The rate hikes, which make borrowing more expensive, are used by the Fed to tamp down inflation. But many point out that, in the past, they also have stifled spending enough to flip the economy into recession.
Powell said he remains upbeat and has not made up his mind about further rate hikes this year.
“There is no preset path for policy,” he said. “We are always prepared to shift economic policy and to shift it significantly.”
The Fed is “listening carefully to the message that the market is sending,” he said.
Powell spoke Friday after release of the monthly government report that showed a gain of 312,000 jobs in December – about twice as many as had been expected. The report also showed wages rising. While the unemployment rate ticked up to 3.9 percent, that increase was caused by a surge of new workers, he said.
That report was evidence that the economy is chugging along steadily and can probably more easily handle more rate hikes.
But that robust picture contrasts with a report from the Institute for Supply Management that showed a drop in manufacturing and with high-profile corporate setbacks like those of Apple, which announced a shortfall in profits. In addition, there's concern that China's economy is stumbling, something that could hurt many U.S. companies.
Powell also recognized the “tension” between upbeat data like the jobs report and the skittish behavior of a pessimistic market.
Wall Street's fears of recession are wrong – or at least, premature, he said. "I think the markets are pricing in downside risk, and I think the markets are well ahead of the data."
That is, they are anticipating a downturn that might not come for a while.
The stock market since summer has roller-coastered, with a series of climbs and – more frequently – drops. An hour after Powell spoke, the Dow Jones Industrial Average was up about 500 points. The index ended the day at 23,433.16, up 746.94 points on the day.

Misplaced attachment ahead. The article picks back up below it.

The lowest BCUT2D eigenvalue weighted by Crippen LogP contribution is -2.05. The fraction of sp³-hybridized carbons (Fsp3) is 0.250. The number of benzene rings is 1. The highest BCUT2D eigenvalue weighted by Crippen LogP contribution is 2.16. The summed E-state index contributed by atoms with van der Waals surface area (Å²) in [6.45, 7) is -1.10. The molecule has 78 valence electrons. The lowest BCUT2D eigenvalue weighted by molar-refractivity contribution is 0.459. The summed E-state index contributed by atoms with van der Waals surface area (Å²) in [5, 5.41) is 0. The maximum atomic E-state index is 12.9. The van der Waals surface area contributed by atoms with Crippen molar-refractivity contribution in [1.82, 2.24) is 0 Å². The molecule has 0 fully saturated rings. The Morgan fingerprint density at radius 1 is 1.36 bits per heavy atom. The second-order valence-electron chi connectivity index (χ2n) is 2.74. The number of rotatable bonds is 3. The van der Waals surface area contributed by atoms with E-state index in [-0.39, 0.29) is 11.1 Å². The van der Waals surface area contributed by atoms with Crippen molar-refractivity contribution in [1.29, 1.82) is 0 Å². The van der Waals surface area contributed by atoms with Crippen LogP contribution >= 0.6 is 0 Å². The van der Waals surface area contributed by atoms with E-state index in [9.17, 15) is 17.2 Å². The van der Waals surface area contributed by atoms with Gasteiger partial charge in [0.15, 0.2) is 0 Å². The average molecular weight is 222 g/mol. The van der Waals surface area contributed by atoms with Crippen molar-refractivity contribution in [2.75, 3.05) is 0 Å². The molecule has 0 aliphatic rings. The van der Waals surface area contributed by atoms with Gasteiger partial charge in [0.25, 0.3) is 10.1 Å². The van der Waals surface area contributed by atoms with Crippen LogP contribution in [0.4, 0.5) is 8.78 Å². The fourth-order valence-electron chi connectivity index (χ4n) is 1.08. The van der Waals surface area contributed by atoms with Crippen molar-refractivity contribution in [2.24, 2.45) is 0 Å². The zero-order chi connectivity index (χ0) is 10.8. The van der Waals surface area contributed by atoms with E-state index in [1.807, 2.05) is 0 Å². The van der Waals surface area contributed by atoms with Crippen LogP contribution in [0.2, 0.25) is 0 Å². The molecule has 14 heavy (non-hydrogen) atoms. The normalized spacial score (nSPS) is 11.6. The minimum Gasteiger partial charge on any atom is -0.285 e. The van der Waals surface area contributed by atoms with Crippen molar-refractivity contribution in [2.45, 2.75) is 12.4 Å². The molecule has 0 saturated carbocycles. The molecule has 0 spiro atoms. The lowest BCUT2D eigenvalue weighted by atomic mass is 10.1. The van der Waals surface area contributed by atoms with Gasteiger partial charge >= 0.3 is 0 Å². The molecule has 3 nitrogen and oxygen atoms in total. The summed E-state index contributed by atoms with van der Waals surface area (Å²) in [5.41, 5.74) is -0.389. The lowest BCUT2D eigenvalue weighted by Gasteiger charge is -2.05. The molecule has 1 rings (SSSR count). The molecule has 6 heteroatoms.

Yellin endorsed Powell’s view of the economy, arguing that the fundamentals are solid.
The housing market has been relatively healthy, consumer debt is controlled, and low oil prices have provided many households more spending money, she said. "Consumer spending at Christmas was strong."
Bernanke said the expansion seems likely to continue through next summer, becoming the oldest in U.S. history.
“Expansions don’t die of old age, they get murdered instead,” Bernanke said. “Right now, I don’t see anyone lurking or hiding behind the curtain.”
While none of the panelists mentioned the president by name, Yellin and Bernanke described their experience in ways that could only be seen as contrast with Trump’s withering critique of Powell.
Yellin said previous presidents had refrained from public criticism of the Fed, a restraint that bolstered public trust of the Fed’s policies.
Bernanke, who served under both Presidents Bush and Obama, said, “Both of them were very respectful of the Fed’s policies in making changes in the short-term interest rates.”